Dawn Geras, president of Save Abandoned Babies in Illinois, estimates that roughly 3,100 infants have been relinquished since 1999, while 1,315 have been left illegally. Some states simply do not have the resources in place to count safe surrenders, and infants who have died as a result of unsafe abandonment are folded into homicide statistics and not regarded separately. Geras, who helped draft Illinois’ safe haven legislation in 2000, keeps tabs on the state and national statistics herself, compiling information from state records and news stories.

Geras considers safe haven laws a huge success and shares in Kelsey’s sentiment that one life saved makes the entire project worthwhile. However, she believes that the box program is a step in the wrong direction. Geras estimates that 25 percent of the women who come into Illinois hospitals—when greeted by a warm, friendly nurse who offers confidential medical care—agree to be checked out. In some cases, that can result in a woman choosing to keep her baby or selecting a traditional adoption plan.

“You put in a box, and you strip that opportunity,” Geras said.

In 2012, the United Nations Committee on the Rights of the Child also condemned the use of baby boxes, which are common across Europe, China, and South Korea. Along with concerns that an infant could be kidnapped and placed in a box by a person other than a parent, the U.N. argued that the anonymity of the boxes violates the group’s 1989 Convention on the Rights of the Child, which states that all children have the right to know their origins. For example, Kelsey was able to unseal her birth records when she turned 18, but the box program would make doing so far more challenging.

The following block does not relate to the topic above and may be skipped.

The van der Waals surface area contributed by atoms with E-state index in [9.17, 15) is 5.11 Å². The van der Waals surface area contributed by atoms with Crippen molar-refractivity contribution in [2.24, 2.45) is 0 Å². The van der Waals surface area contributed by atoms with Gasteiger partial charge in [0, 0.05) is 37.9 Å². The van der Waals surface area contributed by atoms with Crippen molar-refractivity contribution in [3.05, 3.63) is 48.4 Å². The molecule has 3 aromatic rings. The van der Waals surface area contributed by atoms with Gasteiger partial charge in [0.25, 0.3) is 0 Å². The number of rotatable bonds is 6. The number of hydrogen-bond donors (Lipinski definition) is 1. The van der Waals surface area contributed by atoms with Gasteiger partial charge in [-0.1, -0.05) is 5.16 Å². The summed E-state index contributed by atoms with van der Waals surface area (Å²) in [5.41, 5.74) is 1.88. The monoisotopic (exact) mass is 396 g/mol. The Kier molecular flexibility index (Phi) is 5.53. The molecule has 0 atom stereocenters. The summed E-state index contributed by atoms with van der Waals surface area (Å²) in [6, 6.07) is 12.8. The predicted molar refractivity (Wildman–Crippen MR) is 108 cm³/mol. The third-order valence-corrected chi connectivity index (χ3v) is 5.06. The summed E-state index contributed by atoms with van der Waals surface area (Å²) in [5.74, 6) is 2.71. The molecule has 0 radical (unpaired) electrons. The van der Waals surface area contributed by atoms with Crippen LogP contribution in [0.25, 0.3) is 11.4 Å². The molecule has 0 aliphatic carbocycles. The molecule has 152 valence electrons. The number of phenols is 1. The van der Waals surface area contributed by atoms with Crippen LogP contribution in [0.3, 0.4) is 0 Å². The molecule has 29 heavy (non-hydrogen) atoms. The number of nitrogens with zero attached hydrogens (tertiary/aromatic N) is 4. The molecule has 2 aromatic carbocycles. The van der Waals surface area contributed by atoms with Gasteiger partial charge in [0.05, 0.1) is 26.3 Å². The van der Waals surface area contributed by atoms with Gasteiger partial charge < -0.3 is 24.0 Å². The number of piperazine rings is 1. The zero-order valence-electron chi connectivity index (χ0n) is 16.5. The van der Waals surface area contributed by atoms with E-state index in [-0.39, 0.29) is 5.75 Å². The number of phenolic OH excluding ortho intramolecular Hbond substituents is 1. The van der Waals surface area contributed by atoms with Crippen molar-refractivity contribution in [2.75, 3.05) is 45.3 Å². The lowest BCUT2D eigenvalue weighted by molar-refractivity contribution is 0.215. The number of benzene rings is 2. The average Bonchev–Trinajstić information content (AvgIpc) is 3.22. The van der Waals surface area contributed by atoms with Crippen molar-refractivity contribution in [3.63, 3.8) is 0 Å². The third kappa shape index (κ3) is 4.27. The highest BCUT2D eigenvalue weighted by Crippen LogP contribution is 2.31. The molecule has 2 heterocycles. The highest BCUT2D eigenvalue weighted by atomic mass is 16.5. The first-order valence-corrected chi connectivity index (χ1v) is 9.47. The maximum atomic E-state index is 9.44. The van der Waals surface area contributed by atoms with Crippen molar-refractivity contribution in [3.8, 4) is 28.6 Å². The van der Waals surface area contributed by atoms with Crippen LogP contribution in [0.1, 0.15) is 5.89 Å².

Kelsey counters that for some women, the total anonymity is necessary, pointing to infants left near fire departments or outside hospitals as evidence that some women are reluctant to speak with authority figures.

“They’re laying their babies at the doors of these facilities and walking away,” she said. “That says a lot for a young mother who’s trying to do the right thing. She’s telling us she needs more.”

While Kelsey believes that the boxes are the solution for these women, critics argue that the very nature of safe haven laws leaves questions unanswered about what those mothers need.

“The focus on saving babies does not confront the circumstances that lead girls and women to relinquish infants at safe havens,” Laury Oaks, the chair of the department of feminist studies at the University of California, Santa Barbara, and the author of Giving Up Baby: Safe Haven Laws, Motherhood, and Reproductive Justice, wrote in an email to TakePart. Oaks explained that the legal anonymity ensured by safe haven laws limits our understanding of the women and girls who use them.

“Safe haven proponents also fail to challenge, and indeed underwrite, the power inequities involved in women’s and girls’ consent to sex, their access to nonjudgmental sexuality and reproductive health services—including contraception, abortion, and adoption—and social support and parenting resources,” Oaks added.

In Indiana, those services and resources are becoming increasingly scarce.

Indiana law requires sexual education in schools to promote abstinence only, despite evidence that comprehensive sexual education—including information about contraceptives and abstinence—has proved effective in reducing pregnancy and rates of sexually transmitted diseases.

Indiana also has some of the strictest abortion regulations in the country. Minors in Indiana must receive parental consent to obtain an abortion, all women must undergo an 18-hour waiting period before receiving one, and all abortion providers must have admitting privileges with a local hospital.